We are brought up to accept negative criticism with humility, and the assumption that it is given appropriately and for our own good. If we reject it, we are told that we are either arrogant or do not want “to hear the truth.” I think, instinctively, we know when negative criticism comes from a generous heart, or if it is tainted with the bitterness of envy. We just need to trust our gut feeling.
When I started my blog, in February 2011, relatively few of my friends read it. Some said they had no time to read blogs, others, that it was “pointless writing for no money”, and one, that “nobody reads blogs, anyway”. The same people were there for me, when I needed help, so I cannot call them unkind.
How often have you told friends about a plan close to your heart, and had a reaction along the lines of, “be careful, don’t get your hopes up” or “I know someone who tried, and it went horribly wrong”?
A few weeks ago, one of my posts, The Delight of Hand Writing got over 4,000 views in twenty-four hours. I told a few friends. Some rushed with congratulations and expressions of joy for my success. Many remained silent. When, a couple of weeks later, I was complaining to a friend about a minor mishap in my life, he quickly said, “Well, after all that high over your blog, last week, you were bound to come down, sooner or later.”
His remark slashed me, like a paper cut. Yet he is a truly wonderful person and I know I can count on him, if I am ever in any distress.
Friends offer genuine sympathy and support when you are weeping over a man/woman. Tell them – walking on air and your eyes all sparkling – that you have just met someone new and there will be one or two who will say, “s/he’s probably married” or “s/he’s probably nice to you because s/he needs your help”. Crash.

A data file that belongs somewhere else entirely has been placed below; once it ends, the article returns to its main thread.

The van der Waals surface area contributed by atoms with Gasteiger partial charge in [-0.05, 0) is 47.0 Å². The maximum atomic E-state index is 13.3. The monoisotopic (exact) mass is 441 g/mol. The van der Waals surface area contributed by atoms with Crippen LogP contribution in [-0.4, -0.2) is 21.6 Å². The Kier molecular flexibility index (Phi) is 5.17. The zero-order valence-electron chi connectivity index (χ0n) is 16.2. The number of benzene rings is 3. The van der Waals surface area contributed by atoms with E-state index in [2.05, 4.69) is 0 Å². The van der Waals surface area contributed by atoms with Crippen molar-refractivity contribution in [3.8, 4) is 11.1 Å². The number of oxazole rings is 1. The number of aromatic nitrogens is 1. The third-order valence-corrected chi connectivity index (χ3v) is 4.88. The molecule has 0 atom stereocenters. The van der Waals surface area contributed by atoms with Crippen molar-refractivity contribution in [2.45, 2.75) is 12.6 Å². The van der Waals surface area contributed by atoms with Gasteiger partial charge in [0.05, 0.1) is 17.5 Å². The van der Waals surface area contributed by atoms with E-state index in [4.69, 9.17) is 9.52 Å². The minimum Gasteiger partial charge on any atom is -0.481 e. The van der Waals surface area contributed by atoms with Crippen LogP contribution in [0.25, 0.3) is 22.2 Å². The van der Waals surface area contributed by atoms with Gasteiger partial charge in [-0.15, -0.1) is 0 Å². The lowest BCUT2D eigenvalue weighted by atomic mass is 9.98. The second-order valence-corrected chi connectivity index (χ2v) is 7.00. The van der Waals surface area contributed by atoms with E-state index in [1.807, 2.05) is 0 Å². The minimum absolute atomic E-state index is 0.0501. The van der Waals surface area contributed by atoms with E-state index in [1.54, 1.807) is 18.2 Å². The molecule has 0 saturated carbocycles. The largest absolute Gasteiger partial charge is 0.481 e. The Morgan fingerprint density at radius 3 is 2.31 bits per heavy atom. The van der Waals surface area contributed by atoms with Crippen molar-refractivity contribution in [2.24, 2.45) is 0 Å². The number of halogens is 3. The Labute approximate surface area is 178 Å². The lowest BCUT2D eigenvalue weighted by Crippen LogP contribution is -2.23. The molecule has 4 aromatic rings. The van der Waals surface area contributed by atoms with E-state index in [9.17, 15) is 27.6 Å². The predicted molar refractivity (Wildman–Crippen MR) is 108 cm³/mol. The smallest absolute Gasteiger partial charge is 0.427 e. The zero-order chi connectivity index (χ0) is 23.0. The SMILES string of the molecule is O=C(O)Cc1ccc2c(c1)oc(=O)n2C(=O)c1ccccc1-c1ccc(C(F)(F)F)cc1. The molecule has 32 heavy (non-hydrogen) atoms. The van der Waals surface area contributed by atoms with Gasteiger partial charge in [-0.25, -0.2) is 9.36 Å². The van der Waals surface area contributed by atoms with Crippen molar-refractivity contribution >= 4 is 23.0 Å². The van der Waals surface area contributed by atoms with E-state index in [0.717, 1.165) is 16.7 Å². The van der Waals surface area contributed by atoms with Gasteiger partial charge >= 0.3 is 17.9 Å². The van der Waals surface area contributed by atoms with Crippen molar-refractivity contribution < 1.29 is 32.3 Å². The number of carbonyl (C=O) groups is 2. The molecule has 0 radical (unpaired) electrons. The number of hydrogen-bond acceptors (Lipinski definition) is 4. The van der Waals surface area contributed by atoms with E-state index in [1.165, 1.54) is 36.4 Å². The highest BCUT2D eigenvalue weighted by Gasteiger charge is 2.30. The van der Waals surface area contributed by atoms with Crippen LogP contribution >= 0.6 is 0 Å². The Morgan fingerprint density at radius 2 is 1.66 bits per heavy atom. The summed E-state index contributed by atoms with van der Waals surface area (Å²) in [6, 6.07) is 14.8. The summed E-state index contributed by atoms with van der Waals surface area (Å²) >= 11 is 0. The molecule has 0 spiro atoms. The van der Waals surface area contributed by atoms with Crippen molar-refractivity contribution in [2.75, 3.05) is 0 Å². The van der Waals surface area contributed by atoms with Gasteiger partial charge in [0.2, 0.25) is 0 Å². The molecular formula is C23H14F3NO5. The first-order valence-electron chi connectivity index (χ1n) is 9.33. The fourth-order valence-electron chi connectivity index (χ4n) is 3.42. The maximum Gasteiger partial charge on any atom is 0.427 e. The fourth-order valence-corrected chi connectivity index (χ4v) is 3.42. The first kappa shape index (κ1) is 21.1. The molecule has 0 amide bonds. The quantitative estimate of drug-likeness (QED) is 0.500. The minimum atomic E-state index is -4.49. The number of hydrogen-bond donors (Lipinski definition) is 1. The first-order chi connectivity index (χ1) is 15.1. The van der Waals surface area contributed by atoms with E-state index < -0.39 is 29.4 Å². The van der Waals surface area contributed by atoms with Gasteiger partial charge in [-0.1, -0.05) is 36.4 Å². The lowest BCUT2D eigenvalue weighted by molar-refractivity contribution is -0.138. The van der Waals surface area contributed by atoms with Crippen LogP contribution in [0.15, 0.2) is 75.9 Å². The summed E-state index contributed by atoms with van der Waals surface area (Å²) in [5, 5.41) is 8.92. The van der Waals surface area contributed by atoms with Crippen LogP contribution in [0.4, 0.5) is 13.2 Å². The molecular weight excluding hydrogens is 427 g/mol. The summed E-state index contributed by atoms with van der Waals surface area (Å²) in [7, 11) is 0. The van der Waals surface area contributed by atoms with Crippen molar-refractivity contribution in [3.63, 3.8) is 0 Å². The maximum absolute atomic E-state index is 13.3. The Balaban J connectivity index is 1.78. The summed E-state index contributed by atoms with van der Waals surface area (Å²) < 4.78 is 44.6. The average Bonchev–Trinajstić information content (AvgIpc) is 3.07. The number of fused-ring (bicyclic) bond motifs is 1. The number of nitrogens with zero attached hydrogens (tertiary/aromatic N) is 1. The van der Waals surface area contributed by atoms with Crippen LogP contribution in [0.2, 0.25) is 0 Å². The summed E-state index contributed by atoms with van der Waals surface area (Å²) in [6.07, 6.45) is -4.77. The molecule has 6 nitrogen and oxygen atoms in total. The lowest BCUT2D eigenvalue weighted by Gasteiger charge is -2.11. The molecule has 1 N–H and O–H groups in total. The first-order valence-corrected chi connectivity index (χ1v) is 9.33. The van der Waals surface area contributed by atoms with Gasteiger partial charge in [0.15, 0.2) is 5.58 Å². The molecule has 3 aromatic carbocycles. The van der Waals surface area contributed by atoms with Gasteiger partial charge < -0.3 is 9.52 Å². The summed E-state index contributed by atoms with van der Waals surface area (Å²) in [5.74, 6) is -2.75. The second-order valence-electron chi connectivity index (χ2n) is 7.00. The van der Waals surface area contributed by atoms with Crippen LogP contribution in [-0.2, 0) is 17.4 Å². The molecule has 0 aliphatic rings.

When I got divorced, a friend eagerly invited me out to dinner to “take me out of myself”. Within a few minutes, she remarked that I looked well and not half as upset as she thought I would be. I thought I sensed a shade of disappointment in her voice, but discarded it. A little later in the evening, she said, “I don’t know why I bothered taking you out to dinner. You’re not upset at all.”
No. She was not joking.
And then there is the old favourite. Tell friends about something brilliant that you are doing, and someone is bound to exclaim, “You lucky thing! I wish I...” A slight scratch. Almost unnoticeable.
Is it a need to feel needed? Resentment at not being needed? Is there comfort in a session of mutual comforting and listing of problems? Does it feel safer to know someone who has problems worse than yours? Or is it something else, which I cannot yet fathom?
I suspect I might get a wave of comments from people protesting that they are always happy for their friends’ successes, and that they have friends who rejoice in their achievements. If so, I am truly happy for you. I can only share my experience on this point. An experience which makes me more inclined to reach out for help to those precious friends of mine who are unreservedly happy for me when I get a lucky break. I do not know why. Just a gut feeling.